If there was one thing clear from Gov. Lincoln Chafee's visit to Portsmouth, small business owners are far from happy.
"Between the toll and the sales tax, you're putting me out of business," said business owner Jeff Phelan to the governor.
Phelan, who owns and operates Leisure Limousine, parked one of his vehicles outside Town Hall with a large "no toll" sign. Phelan wasn't alone. At least a dozen demonstrators held signs and waited for the governor's arrival early Thursday morning.
Chafee held the community forum to hear from local small businesses and to "discuss ways to help them succeed, grow the economy, and create jobs for Rhode Islanders." Instead, Chafee heard from one resident after another, many of them being business owners, about how bridge tolls on the new Sakonnet River Bridge will hurt Aquidneck Island's economy.
"We're tired of being the ATM machine for Providence," said Portsmouth resident Kathleen Melvin to the governor.
"You can't do this to businesses," said Portsmouth Town Councilor Judi Staven. At least one Portsmouth business has moved due to the proposed bridge tolls.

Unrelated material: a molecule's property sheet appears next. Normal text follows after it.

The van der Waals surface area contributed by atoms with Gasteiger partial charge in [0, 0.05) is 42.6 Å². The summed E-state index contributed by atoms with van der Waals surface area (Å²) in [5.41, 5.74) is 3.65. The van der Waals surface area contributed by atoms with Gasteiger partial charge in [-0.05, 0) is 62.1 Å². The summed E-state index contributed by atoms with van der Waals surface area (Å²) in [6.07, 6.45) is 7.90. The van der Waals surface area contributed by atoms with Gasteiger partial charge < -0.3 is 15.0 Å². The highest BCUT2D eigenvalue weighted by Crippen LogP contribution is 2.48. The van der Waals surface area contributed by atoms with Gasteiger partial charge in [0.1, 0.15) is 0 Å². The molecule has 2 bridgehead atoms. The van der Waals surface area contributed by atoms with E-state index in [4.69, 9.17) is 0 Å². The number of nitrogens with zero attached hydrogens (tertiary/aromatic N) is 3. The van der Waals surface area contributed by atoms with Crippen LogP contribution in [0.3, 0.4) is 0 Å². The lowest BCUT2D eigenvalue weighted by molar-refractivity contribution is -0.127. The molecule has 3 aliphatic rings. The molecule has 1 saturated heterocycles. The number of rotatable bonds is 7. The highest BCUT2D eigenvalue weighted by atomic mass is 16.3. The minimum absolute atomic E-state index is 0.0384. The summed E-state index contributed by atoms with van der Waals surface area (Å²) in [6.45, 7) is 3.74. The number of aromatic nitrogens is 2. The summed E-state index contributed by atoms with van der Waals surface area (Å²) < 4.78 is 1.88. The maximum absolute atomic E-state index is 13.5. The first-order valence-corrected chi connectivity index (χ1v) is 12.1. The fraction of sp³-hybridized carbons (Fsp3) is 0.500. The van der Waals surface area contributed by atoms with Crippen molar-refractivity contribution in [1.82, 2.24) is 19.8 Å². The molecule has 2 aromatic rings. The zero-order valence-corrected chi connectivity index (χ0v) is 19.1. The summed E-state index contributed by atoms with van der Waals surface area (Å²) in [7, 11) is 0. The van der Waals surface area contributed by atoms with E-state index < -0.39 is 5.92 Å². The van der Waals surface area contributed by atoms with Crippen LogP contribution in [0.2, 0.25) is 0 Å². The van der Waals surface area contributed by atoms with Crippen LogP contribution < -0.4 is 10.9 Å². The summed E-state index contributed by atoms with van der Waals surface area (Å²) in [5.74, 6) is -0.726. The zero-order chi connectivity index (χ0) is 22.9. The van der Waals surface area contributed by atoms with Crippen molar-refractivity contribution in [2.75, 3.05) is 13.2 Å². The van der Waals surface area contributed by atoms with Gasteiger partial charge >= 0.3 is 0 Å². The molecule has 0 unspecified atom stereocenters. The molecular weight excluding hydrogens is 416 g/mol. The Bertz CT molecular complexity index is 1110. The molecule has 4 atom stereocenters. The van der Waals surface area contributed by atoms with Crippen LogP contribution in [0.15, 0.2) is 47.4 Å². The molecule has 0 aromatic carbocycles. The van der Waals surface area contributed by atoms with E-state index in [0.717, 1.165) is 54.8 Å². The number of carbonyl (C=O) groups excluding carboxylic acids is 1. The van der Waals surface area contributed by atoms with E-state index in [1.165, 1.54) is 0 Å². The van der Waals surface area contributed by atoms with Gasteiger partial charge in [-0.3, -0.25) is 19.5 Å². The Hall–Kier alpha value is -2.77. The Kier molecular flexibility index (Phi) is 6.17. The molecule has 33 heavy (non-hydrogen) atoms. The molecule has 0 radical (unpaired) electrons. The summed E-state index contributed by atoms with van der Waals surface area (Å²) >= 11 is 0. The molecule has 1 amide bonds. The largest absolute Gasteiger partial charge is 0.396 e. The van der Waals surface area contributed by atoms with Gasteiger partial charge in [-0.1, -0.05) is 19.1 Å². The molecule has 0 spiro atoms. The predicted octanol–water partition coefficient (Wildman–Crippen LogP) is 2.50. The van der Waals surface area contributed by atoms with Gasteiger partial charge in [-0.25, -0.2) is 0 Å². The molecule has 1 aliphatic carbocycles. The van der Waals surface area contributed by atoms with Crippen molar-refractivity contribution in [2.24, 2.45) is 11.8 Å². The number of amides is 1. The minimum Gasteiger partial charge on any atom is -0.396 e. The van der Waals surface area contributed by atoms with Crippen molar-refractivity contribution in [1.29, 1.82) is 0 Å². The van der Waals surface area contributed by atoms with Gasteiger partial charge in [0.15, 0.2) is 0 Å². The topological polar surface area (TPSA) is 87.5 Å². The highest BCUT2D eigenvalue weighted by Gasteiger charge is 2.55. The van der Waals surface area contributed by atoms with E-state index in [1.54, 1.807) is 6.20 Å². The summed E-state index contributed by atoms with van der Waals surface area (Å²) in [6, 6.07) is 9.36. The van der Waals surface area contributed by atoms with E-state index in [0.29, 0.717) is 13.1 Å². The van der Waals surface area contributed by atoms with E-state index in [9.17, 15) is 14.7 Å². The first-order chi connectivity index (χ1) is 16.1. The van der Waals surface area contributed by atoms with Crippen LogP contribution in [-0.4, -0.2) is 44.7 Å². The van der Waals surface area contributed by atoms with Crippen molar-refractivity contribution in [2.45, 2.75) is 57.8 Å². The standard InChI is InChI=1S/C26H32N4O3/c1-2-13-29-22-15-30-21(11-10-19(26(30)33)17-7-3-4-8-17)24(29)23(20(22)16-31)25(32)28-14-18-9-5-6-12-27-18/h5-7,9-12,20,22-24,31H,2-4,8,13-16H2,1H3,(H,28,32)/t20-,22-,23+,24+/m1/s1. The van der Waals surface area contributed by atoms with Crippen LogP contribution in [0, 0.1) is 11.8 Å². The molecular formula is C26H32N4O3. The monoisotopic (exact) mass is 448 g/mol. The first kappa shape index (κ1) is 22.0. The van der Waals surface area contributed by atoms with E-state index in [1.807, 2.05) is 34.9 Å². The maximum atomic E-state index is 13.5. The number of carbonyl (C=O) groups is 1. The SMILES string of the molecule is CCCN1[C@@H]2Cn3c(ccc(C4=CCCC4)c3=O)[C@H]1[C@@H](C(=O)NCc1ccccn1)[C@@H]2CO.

While Gov. Chafee said he understood "there is a lot of anger," he referred most questions to Department of Transportation (DOT) Director Michael Lewis.
"We're doing the best we can," Chafee said. "There is a lot of anger. The economy is bad. I understand. There's a lot of anger out there. Let's just be smart and not let that anger make bad decisions."
Lewis said an environmental impact (including economic) study will be conducted this fall. "The rate of the tolls have an affect on traffic, diversion...What are the economic impacts of tolls on both sides of the river...That will influence how the toll rate is established," he said.
Lewis says there's a need for a permanent revenue stream to maintain bridges.
"If we can't invest in them (the state's other bridges), they will go the way of the Sakonnet River Bridge," he said.
The governor also directed residents to speak with legislators in attendance, including Reps. Dan Gordon, Dan Reilly, John Edwards, Raymond Gallison and Senator Chris Ottiano.
He waved a hand and interrupted when Dennis Canario, who is running for state represenative, began to speak. After the audience yelled, "let him speak," Canario was allowed to voice his opposition to bridge tolls.
Chafee did not allow a last-minute question from Portsmouth Town Councilor Jim Seveney, who is also running for re-election.